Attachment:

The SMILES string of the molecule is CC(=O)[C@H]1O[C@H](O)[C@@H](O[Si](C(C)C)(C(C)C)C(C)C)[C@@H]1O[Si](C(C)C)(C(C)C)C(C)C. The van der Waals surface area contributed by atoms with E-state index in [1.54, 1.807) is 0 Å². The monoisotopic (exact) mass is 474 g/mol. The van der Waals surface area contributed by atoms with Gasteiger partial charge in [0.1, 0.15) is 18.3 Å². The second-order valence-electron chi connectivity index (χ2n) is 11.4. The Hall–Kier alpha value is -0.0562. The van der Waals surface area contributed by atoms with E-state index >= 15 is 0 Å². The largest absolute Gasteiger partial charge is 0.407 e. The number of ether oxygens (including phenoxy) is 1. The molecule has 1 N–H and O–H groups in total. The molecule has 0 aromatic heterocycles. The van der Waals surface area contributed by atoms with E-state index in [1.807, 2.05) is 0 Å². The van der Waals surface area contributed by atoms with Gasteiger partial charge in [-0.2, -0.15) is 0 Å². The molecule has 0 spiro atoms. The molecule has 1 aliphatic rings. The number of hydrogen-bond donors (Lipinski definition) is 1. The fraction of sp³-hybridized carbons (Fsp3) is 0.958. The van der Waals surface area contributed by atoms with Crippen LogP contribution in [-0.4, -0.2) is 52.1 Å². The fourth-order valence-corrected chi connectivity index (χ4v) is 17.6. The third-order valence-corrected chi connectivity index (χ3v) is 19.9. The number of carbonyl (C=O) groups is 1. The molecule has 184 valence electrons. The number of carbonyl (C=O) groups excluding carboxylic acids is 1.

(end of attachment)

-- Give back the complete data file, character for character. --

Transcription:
The SMILES string of the molecule is CC(=O)[C@H]1O[C@H](O)[C@@H](O[Si](C(C)C)(C(C)C)C(C)C)[C@@H]1O[Si](C(C)C)(C(C)C)C(C)C. The van der Waals surface area contributed by atoms with E-state index in [1.54, 1.807) is 0 Å². The monoisotopic (exact) mass is 474 g/mol. The van der Waals surface area contributed by atoms with Gasteiger partial charge in [0.1, 0.15) is 18.3 Å². The second-order valence-electron chi connectivity index (χ2n) is 11.4. The Hall–Kier alpha value is -0.0562. The van der Waals surface area contributed by atoms with E-state index >= 15 is 0 Å². The largest absolute Gasteiger partial charge is 0.407 e. The number of ether oxygens (including phenoxy) is 1. The molecule has 1 N–H and O–H groups in total. The molecule has 0 aromatic heterocycles. The van der Waals surface area contributed by atoms with E-state index in [1.807, 2.05) is 0 Å². The van der Waals surface area contributed by atoms with Gasteiger partial charge in [-0.2, -0.15) is 0 Å². The molecule has 0 spiro atoms. The molecule has 1 aliphatic rings. The number of hydrogen-bond donors (Lipinski definition) is 1. The fraction of sp³-hybridized carbons (Fsp3) is 0.958. The van der Waals surface area contributed by atoms with Crippen LogP contribution in [-0.4, -0.2) is 52.1 Å². The fourth-order valence-corrected chi connectivity index (χ4v) is 17.6. The third-order valence-corrected chi connectivity index (χ3v) is 19.9. The number of carbonyl (C=O) groups is 1. The molecule has 184 valence electrons. The number of carbonyl (C=O) groups excluding carboxylic acids is 1.